Posts published on January 31, 2018
BY EMILY CARTER 2/1/18
Finals week can be a stressful time for many students; I know it was for me also.
So, understanding how to prepare for finals correctly is the key to preventing. All students would like to unwind by getting massages before finals (I sure would!).
However, All of us know this is not possible. There has to be a uniform approach to evaluate our performance, and it must happen at some point (hence, “finals”).
So, how else can we reduce tension and know that we are on the right path to excel?
- Distributing learning over time typically benefits long-term retention over a brief period.
- Say YES to cardio: Science says that “Only 20 minutes of cardio can enhance your memory”. Whether you are dancing, running or breaking up a sweat by walking, exercise will boost your energy level and reduce the effects of anxiety.
- 3. Sometimes we eat breakfast the day of a significant test. Research indicates that “High-carb, high-fiber, slow-digesting foods like oatmeal are best (grain is more satisfying than cereals).” However, what you consume a week before the exam also matters a lot.
- When school students were tested on focus and thinking speed, then given a five-day high fat, a low-carb diet heavy on meat, eggs, cream and cheese and analyzed again, their performance dropped.
When you study, your mind absorbs sugar, so have a five-minute break each hour to allow your body produce more fuel for your studying. Eating a healthful snack and is quite beneficial and can make a significant difference (almonds, fruit, and yogurt are also good options).
- Alternate study spots: Spending all night at the library can be draining.
According to this New York Times, “The area where a person study enhances retention.” An experiment, psychologists found that students who studied a list of 40 language words in two distinct areas – one windowless and cluttered, another contemporary, with a view on a courtyard – did much better on a test than students who studied the words twice, in precisely the same
- Learning Through Visuals: Your mind defaults to pictures for words, as it can. We recall images. We overlook words. When we begin to read our mind, then it tries to translate letters into pictures.
Place a few notes together, and our brain must consider every individual message as a picture. Sooner or later, it reads mixed letters and believes of this photo, rather than the word. We learn nearly twice from images as compared to words or letters.
Visual Scientist Jaya Cross whose visual content on valentine’s day images went viral says, “We humans are sight creatures. Pictures translate across culture, education levels and age groups, the richness of the whole picture can be taken in at a glance.”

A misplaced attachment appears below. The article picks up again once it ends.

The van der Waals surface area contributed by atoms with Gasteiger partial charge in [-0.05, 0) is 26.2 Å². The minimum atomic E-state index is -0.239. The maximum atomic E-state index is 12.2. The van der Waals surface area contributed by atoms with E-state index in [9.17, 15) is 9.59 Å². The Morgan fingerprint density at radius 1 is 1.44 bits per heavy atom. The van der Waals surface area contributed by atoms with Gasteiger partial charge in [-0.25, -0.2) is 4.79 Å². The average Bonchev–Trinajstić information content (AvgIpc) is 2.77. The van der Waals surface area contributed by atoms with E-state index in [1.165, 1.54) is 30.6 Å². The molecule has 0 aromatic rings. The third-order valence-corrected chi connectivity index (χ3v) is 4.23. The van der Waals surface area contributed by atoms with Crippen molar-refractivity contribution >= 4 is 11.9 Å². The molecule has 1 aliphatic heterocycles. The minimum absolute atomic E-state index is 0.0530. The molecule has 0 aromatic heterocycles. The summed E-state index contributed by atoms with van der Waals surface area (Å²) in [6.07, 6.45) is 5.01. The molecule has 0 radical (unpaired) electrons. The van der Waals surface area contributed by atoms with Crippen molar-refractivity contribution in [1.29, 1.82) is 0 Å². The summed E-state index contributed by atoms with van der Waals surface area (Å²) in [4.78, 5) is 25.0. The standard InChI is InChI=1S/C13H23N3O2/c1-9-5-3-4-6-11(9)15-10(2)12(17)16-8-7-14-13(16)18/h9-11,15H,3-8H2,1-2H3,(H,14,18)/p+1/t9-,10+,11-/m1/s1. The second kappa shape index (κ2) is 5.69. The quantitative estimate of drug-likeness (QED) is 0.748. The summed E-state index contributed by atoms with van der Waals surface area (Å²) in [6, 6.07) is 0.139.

- By creating a balanced research program and schedule, you’ll have the ability to analyze each subject entirely and ultimately enhance your test performance.
All-nighters impair memory. As a result; you may receive lower grades. But that is not all; you’d then be forced to wake up sooner than expected – and that is bad too. According to Dan Taylor, manager of a sleep-and-health-research laboratory at The University of North Texas, that this will interfere with rapid-eye-movement (REM).
(Quick tip: Review the most terrible notes right before going to bed the night before the exam. It makes it easier to remember)
Emily Carter :Writer at TheEventier. She is a web copywriter and content strategist and helps social good-driven brands rapidly grow their impact and income.
BY TOM JAGER
Getting financial assistance for students is a confusing topic. You’ll have to do a lot, including strict deadlines and numerous requirements, in order to get the money you need for a college education. To make sure you did everything right, you have to do a thorough research and apply only for those grants and scholarships you are eligible for.
In this article, we’re going to help you make your research as effective as possible by providing the most important information about federal and state financial aid 2018.
What is Federal and State Financial Aid?
Financial aid for low-income students like grants and scholarships comes from the federal government and state government. Federal aid, for example, is the money awarded to a low-income student to help them pay for higher education expenses such as tuition and fees, books and supplies, transportation, and room and board. According to the U.S> Department of Education, there are a variety of federal grants available for students, including: